UK scientists have used genetic methods to control the chemical structures of pacidamycin antibiotics produced in bacteria. Their approach allows them to ‘dial into’ particular molecules, and to generate new pacidamycins.
The pacidamycins are uridyl peptide antibiotics with specific activity against Pseudomonas aeruginosa, a common cause of hospital infections. They target a protein in the bug’s cell wall. Around 20 pacidamycins are produced naturally by Streptomyces coeruleorubidus, although they have never been used clinically.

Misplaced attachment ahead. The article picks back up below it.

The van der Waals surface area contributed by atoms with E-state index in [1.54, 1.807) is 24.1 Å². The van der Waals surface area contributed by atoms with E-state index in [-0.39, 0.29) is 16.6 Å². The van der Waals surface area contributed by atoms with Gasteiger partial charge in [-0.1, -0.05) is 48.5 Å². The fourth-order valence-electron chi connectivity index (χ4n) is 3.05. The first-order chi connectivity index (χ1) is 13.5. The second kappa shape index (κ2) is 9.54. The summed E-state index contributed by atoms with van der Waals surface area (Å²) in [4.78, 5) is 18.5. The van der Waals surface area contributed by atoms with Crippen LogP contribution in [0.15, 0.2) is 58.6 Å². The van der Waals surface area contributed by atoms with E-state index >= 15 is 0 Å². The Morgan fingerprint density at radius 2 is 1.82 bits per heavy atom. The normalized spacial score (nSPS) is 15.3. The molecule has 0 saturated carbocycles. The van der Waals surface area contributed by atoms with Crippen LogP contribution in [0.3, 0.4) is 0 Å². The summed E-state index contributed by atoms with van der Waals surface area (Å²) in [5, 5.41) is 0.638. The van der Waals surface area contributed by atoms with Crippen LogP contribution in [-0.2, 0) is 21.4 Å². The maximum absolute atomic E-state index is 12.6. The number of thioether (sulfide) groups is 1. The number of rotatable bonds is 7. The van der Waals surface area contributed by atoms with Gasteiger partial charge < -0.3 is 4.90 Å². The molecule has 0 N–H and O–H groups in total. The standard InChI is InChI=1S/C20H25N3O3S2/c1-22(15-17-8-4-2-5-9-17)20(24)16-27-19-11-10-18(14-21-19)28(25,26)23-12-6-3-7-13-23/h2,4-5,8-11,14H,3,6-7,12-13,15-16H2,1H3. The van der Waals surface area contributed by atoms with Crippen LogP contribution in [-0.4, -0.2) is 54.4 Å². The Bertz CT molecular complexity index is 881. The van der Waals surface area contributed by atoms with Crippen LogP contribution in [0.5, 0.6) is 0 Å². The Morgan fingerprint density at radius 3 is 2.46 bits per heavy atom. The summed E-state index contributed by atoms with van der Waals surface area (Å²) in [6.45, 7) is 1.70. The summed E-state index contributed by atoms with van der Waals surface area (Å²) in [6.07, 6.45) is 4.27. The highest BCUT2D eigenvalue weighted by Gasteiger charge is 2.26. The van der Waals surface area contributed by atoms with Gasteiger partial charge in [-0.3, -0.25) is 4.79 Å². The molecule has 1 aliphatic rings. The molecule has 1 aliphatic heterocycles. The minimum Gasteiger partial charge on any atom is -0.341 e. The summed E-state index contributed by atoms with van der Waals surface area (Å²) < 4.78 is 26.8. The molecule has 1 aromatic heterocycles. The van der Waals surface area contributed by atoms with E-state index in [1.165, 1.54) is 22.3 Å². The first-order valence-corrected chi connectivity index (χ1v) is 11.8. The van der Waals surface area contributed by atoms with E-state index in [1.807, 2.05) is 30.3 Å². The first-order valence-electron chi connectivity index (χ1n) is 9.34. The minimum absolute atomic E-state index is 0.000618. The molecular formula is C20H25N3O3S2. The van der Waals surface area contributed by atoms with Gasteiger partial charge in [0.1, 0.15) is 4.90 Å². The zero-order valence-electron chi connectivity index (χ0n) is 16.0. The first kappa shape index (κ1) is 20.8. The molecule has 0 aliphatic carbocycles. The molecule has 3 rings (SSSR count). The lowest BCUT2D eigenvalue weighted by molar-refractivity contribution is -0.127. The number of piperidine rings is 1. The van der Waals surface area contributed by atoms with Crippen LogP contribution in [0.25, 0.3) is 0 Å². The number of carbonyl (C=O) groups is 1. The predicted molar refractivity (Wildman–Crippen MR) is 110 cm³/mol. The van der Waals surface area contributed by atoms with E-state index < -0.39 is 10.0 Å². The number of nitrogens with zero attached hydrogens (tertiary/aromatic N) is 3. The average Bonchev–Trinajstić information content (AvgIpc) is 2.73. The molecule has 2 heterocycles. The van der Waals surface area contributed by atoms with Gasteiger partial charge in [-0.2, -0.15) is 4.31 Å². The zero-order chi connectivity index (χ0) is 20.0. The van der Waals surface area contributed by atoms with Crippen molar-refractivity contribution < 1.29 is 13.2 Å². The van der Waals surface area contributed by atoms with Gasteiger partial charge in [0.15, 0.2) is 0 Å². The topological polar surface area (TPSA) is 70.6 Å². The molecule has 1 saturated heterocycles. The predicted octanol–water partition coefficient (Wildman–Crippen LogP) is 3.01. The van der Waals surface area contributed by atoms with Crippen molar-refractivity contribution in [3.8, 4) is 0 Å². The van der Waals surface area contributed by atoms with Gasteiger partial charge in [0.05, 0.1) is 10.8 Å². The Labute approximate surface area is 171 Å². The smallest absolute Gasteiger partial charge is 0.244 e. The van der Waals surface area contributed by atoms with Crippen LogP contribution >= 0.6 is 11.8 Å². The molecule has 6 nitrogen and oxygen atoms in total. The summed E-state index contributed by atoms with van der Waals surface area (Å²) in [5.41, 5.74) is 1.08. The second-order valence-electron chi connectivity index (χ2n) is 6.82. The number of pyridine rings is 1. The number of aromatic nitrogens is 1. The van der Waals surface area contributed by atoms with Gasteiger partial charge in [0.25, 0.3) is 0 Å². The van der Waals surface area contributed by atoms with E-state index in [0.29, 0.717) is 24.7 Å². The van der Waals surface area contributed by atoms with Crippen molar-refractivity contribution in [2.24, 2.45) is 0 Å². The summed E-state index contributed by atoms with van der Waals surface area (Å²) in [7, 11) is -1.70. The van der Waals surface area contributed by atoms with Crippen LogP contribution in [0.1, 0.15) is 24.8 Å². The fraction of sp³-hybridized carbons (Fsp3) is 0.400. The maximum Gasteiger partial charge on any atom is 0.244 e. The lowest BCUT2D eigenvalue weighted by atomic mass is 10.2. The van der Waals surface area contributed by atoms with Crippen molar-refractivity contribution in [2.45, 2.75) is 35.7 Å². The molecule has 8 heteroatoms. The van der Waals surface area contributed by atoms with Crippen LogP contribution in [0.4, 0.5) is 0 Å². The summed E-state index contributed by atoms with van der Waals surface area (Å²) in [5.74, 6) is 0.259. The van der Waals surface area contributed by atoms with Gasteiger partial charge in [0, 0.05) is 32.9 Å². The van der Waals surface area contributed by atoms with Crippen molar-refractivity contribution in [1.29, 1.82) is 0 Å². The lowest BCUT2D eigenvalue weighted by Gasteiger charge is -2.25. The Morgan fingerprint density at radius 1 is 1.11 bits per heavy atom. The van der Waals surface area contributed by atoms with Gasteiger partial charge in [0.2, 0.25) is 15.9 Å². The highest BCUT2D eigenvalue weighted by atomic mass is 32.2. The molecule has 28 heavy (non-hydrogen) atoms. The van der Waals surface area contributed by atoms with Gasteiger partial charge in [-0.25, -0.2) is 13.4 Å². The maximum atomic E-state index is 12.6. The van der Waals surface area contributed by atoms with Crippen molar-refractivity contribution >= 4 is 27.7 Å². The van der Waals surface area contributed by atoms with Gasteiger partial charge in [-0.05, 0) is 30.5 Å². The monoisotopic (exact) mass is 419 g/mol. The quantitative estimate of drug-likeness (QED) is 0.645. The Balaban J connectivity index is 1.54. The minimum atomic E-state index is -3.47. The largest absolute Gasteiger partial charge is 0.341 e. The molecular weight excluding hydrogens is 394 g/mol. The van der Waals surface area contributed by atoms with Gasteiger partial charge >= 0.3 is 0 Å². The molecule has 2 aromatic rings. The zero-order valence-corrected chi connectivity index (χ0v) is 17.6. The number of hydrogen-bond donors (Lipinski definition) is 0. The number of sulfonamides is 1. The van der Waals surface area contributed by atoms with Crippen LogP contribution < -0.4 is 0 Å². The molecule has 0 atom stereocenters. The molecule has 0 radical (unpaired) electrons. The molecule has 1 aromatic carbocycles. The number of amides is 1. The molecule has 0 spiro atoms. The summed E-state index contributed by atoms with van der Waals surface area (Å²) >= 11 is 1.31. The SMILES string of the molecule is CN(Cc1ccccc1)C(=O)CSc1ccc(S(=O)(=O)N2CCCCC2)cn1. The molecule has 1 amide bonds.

As with many natural products, purifying one from a suite of similar compounds can be tricky. But Rebecca Goss and colleagues at the University of East Anglia say their approach allows them to steer production in the direction they choose. ‘We’ve been able to introduce the genes into an organism that doesn’t naturally produce pacidamycin and rather than it making a whole forest of different peaks – of different antibiotics – which would be a separation nightmare, we’ve been able to bolt in the genes to make the different members of the family,’ explains Goss. ‘So we’ve been able to “dial a molecule” within the bug.’